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Electrodynamics and Classical Mechanics?

  • #1

Main Question or Discussion Point

I am preparing for an exam which requires me to solve problems in electrodynamics and electrostatics problems along with classical mechanics and geometrical optics problems. The concern is that I do not have electrodynamics in my course in school so I have to study it completely on my own. I bought 'Introduction to Electrodynamics' by D.J. Griffiths but before I begin studying sincerely for the exam, I want to ask if it is possible to simultaneously study electrodynamics with classical mechanics. Thank you.
 

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  • #2
Orodruin
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Of course it is possible. The real question is if you can handle it and do well in both. This depends on what you define as doing well, how deep you need to go, how much time you have, and your aptitude for the subjects. It really is not something that can be answered by strangers on an internet forum.
 
  • #3
Of course it is possible. The real question is if you can handle it and do well in both. This depends on what you define as doing well, how deep you need to go, how much time you have, and your aptitude for the subjects. It really is not something that can be answered by strangers on an internet forum.
I have scored well in the practice tests for the mechanics exams and am doing fine at the moment. I started learning about div, gradient and curl when this question popped in my mind. I am willing to work hard to become a better physicist :)
 
  • #4
Vanadium 50
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If six weeks ago you were just starting to learn vector calc and introductory E&M, I think it's extremely likely that you are going too fast to learn the material in any depth.

I read War and Peace in twenty minutes. It's about Russia.
 
  • #5
If six weeks ago you were just starting to learn vector calc and introductory E&M, I think it's extremely likely that you are going too fast to learn the material in any depth.

I read War and Peace in twenty minutes. It's about Russia.
Unfortunately, that is the problem. The exam I'm taking, which is due this November is intended for high school juniors, but I don't have any EM in my course this year. I'm having to learn it completely by myself.
 
  • #6
jtbell
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Is this for the Physics Olympiad? (I suspect it is, based on your previous posts.) If so, does it really require Griffiths-level E&M (upper-level undergraduate), as opposed to Halliday/Resnick- or Young/Freedman-level (first-year undergraduate)?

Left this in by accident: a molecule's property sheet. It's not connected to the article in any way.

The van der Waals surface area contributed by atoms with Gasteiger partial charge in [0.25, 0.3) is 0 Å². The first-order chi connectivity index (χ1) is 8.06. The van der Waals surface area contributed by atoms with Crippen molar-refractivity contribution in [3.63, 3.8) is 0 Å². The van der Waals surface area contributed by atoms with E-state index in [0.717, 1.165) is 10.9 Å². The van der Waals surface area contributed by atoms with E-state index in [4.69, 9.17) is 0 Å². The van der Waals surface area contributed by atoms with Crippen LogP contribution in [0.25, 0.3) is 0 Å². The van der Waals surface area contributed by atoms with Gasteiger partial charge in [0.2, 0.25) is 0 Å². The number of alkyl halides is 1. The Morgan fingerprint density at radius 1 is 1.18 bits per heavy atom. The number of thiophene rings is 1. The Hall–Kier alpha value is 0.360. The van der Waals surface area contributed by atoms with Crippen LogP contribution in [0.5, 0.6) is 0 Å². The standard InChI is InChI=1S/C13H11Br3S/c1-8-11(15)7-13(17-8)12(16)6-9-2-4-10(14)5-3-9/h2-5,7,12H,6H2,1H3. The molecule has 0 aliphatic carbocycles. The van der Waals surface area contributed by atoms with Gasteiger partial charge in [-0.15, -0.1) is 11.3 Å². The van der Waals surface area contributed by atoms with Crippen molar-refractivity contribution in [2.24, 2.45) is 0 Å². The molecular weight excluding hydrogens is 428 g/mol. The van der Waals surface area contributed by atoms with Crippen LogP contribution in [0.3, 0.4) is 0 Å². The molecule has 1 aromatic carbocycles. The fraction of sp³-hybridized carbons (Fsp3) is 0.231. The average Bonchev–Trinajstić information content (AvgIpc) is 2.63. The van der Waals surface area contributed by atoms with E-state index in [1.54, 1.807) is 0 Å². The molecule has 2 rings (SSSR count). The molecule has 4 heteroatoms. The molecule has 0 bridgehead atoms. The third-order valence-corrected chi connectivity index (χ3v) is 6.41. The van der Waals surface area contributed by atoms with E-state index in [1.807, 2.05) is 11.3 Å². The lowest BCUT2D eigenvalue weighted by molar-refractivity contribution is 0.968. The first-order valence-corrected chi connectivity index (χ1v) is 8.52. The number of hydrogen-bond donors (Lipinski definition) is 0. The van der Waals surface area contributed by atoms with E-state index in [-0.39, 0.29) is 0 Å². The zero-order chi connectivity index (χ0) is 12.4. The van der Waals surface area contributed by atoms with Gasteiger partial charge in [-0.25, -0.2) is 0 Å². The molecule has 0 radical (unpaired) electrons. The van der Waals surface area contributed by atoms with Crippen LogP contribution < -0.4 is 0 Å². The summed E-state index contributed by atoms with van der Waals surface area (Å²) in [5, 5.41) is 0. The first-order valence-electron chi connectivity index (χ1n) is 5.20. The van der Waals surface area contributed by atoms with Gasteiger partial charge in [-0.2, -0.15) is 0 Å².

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  • #7
Is this for the Physics Olympiad? (I suspect it is, based on your previous posts.) If so, does it really require Griffiths-level E&M (upper-level undergraduate), as opposed to Halliday/Resnick- or Young/Freedman-level (first-year undergraduate)?
It requires Halliday/Resnick level electrodynamics.
 
  • #8
jtbell
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Then Griffiths is above the level you want. In the US at least, students who use Griffiths have already taken a course on the level of Halliday/Resnick.
 
  • #9
ZapperZ
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I am preparing for an exam which requires me to solve problems in electrodynamics and electrostatics problems along with classical mechanics and geometrical optics problems. The concern is that I do not have electrodynamics in my course in school so I have to study it completely on my own. I bought 'Introduction to Electrodynamics' by D.J. Griffiths but before I begin studying sincerely for the exam, I want to ask if it is possible to simultaneously study electrodynamics with classical mechanics. Thank you.
It requires Halliday/Resnick level electrodynamics.
I have scored well in the practice tests for the mechanics exams and am doing fine at the moment. I started learning about div, gradient and curl when this question popped in my mind. I am willing to work hard to become a better physicist :)
Based on that last quote, I think you are using a bazooka to kill a mosquito.

Zz.
 

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